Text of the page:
NIMO-Rad is nearing completion
An update from Dr Maria Saito-Benz, who is a clinical research fellow at the University of Otago, Wellington
During their stay in the Neonatal Intensive Care Unit (NICU) premature babies can receive as many as ten blood transfusions for a common condition called ‘anaemia of prematurity’. In November 2017 a team of doctors, nurses and researchers in Wellington NICU set up a clinical trial called ‘NIMO-Rad’ to ask an important question:
Can we improve the effectiveness of blood transfusion for premature babies by changing the way blood products are prepared and stored?
As with any clinical trial the participation of the babies we look after and support from their parents and whānau is the key to our success. In addition, this study relied on a whole team of dedicated clinical and laboratory staff to ensure the study was completed successfully. Just under a year later this phase of the study is nearing completion and we would like to thank all the behind-the-scene heroes and heroines who made the NIMO-Rad study possible. Once the results are formally available we will be sharing them on this website.
Babies and their Whānau
Many parents and whānau have supported us in studying not just one but many transfusion episodes knowing that this would mean hours of extra monitoring before and after blood transfusion. While the monitoring was completely safe it limited precious cuddles, bathing, or photo opportunities during family visits. We feel very privileged for the support given to the clinical and research team from participating whanau who wanted to encourage research and improve care of future premature babies. Their support is what kept the research team going!
Blood Bank team
During the study period, our Blood Bank colleagues have provided us with a total of 64 specially prepared blood products for transfusion, not only during the weekdays but also at the weekend. They were also responsible for ensuring the integrity and validity of the results by using a complex process of randomisation. This ensure that we produce the best quality of research data that we possibly can.
NICU nursing staff
By the end of the study, the clinical and research team in NICU will have performed a total of 192 days of extra monitoring using Near Infrared Spectroscopy in participating babies. Many Nurse Practitioners, Acting Charge Nurse Managers (ACNMs) and staff nurses have gone the extra mile to make sure that the data collection went smoothly during their babies blood transfusions.
The NIMO-Rad study is only one of many studies currently taking place in Wellington NICU. Clinical research is an integral part of providing quality medical care for NICU babies today and in the future. On behalf of the clinical and research team, we would like to thank everyone who have supported us in this endeavour, and we look forward to continue working with you all and sharing what we learn to continue making a brighter future for our precious NICU babies.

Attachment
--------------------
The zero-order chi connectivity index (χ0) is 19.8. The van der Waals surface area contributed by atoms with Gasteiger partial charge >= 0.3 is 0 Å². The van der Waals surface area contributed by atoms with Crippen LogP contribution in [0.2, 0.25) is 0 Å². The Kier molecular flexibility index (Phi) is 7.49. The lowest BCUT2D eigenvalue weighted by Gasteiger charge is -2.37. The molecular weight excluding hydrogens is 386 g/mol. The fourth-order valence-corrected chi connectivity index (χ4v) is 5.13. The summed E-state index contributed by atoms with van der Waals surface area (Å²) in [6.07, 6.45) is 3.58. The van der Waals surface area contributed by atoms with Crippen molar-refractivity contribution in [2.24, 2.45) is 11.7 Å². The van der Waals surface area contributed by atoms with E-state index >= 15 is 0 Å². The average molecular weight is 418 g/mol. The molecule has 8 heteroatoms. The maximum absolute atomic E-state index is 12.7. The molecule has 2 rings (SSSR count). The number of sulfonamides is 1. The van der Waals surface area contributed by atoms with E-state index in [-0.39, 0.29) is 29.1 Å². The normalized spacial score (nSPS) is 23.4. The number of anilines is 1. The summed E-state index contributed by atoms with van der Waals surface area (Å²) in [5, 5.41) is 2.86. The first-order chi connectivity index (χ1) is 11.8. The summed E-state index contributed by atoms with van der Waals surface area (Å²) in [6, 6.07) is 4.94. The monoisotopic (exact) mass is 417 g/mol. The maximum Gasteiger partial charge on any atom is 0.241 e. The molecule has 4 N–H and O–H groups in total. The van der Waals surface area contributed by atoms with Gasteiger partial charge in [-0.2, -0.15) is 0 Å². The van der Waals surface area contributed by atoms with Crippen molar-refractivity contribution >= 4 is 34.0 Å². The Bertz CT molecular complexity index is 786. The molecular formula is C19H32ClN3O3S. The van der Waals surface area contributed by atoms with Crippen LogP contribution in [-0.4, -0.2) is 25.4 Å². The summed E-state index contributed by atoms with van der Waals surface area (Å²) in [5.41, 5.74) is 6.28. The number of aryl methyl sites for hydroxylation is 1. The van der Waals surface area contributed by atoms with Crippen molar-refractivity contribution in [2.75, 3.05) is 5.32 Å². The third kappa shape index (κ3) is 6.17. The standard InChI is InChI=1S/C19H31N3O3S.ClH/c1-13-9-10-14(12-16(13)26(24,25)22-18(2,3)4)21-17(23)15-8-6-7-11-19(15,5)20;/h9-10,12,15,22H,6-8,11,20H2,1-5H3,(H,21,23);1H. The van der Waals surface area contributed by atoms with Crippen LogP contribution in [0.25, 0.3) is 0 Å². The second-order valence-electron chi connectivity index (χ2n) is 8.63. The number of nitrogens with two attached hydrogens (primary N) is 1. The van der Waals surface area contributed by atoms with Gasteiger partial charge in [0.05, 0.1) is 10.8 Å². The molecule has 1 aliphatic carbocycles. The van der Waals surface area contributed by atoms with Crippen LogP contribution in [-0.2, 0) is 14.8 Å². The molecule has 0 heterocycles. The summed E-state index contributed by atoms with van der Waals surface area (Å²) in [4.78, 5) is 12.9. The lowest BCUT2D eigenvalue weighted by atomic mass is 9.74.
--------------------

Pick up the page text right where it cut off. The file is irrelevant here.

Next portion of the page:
* Purchase of the NIRS sensors used in the NIMO-Rad study was made possible by generous support from The Neonatal Trust.
More research information
New Zealand has a strong history of neonatal research and the NIMO-RAD study is just one of the many pieces of research currently underway.
To learn more about more of these studies, head to www.neonataltrust.org.nz/research
About Dr Maria Saito Benz
Dr Maria Saito-Benz is a doctor in neonatal medicine, currently working as a clinical research fellow at the University of Otago, Wellington. As part of her PhD study, she is leading a number of clinical trials in the Wellington Neonatal Intensive Care Unit (NICU).
Maria completed her medical training at Oxford University in 2008, and has since worked in a number or neonatal units around the globe, including South of England, Kwazulu-Natal District in South Africa, and in Wellington. Last year, she was awarded the New Investigator Award for Neonatology for her work on the NIMO-AI (Near Infrared spectroscopy for Monitoring brain Oxygenation in Anaemic premature Infants) study. She is currently working on her PhD under the supervision of Dr Max Berry.
Preterm infants can often become anaemic. With adequate oxygen essential for normal brain growth and development, it is standard practice to use transfusions to improve tissue oxygenation, and restore cardio-respiratory instability. Dr Saito-Benz’s research is seeking to provide increased insight and a robust evidence base to establish transfusion thresholds for those working in the neonatal space.
One of Dr Saito-Benz’s favourite parts of her job is seeing the ‘NICU graduates’ and their families coming back to see the team, and receiving letters, emails and photos from families who have spent time in the neonatal intensive care unit. Outside of work, her 1-year-old son and 2 puppies keep her busy, along with travelling around the world to see families in the UK and Japan.
Maria Saito-Benz is just one of the incredible people who are committed to ‘making a difficult start to life that little bit easier.’